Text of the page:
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The following are a few of the many reasons offered by the Modern Language Association:
Whatever language you choose, knowing another language brings opportunities.
Education majors are given priority to enroll in this course. Non-Education majors will require permission from the Department to enroll in this workshop.
Yes, but be aware that study abroad programs often include a civilization course. Therefore, if you take a civilization course at a foreign university, it will most likely transfer as 325 or 326. If you take ForL. 325 or 326 at Geneseo, you will not receive credit for the same course in a study abroad program.
Fren/Span 316 (Grammar and Syntax) includes a broad review of French/Spanish grammar. Fren/Span 318 (Advanced Grammar and Composition) examines in greater depth the "problem" areas and, as the title indicates, includes a significant composition component.
Although the only course in general linguistics offered by the Department is Fren/Span 323 and Fren/Span 317 (Phonology) also satisfy the Department's Linguistics requirement.
Study of a second foreign language will enrich the student's college learning experience and also enhance the graduate's ability to find employment in many career fields. Businesses with international affiliates seek employees who are qualified to work in more than one foreign language. Translators in the fields of diplomacy and technology are usually proficient in at least two languages in addition to their native tongue. Most high schools prefer to hire language instructors who can teach more than one foreign language.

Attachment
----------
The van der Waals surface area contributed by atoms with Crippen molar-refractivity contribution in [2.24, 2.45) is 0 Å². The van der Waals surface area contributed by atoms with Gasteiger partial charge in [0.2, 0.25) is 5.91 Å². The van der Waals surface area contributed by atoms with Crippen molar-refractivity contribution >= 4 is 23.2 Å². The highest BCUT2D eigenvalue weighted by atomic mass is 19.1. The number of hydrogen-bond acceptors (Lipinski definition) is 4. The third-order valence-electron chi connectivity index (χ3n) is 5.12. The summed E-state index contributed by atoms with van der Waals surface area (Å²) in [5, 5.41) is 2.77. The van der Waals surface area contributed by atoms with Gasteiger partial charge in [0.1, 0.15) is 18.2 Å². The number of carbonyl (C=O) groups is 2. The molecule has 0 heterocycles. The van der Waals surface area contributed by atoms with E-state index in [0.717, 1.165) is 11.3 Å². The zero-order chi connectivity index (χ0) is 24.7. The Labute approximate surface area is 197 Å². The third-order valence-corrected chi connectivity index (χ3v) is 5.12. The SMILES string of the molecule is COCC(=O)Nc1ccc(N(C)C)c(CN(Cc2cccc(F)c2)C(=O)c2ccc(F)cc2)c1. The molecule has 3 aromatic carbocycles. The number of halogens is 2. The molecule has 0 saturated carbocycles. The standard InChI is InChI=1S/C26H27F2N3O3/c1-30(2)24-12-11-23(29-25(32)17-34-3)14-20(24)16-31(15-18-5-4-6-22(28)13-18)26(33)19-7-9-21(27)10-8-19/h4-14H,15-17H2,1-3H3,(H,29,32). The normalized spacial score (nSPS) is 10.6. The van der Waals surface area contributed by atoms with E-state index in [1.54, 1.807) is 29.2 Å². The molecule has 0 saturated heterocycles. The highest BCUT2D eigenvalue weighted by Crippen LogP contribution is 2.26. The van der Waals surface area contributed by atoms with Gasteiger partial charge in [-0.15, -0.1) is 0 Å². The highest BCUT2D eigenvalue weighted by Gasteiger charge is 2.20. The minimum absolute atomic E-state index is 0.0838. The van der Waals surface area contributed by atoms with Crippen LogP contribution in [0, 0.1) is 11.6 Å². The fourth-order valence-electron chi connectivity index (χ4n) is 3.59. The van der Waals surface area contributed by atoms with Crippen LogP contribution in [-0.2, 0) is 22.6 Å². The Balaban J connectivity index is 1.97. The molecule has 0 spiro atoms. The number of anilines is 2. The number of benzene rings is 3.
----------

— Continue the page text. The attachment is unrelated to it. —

Having a background in a non-Foreign Language area will enhance the language student's ability to find employment upon graduation or gain admission to graduate programs in fields such as Business or International Relations. Many language majors pursue a minor or double major in International Relations or take introductory-level Business courses, depending on their interests and career goals. Those who are interested in law school find it desirable to enroll in courses that are part of the pre-law program. Students who have not developed knowledge of both their major language and related disciplines may be placing themselves at a severe disadvantage when competing for graduate school admission or positions in the workforce.
You should contact the certification specialist at the BOCES (Board of Cooperative Educational Services) where you live.
No, you probably will not. Only if you are already proficient prior to the study abroad experience and you make a significant effort to use the target language throughout your stay is your aural/oral proficiency likely to improve noticeably. A semester abroad is the minimum length of stay that offers an opportunity of significantly improving your command of the target language, but proficiency will more likely be attained with one year of study abroad.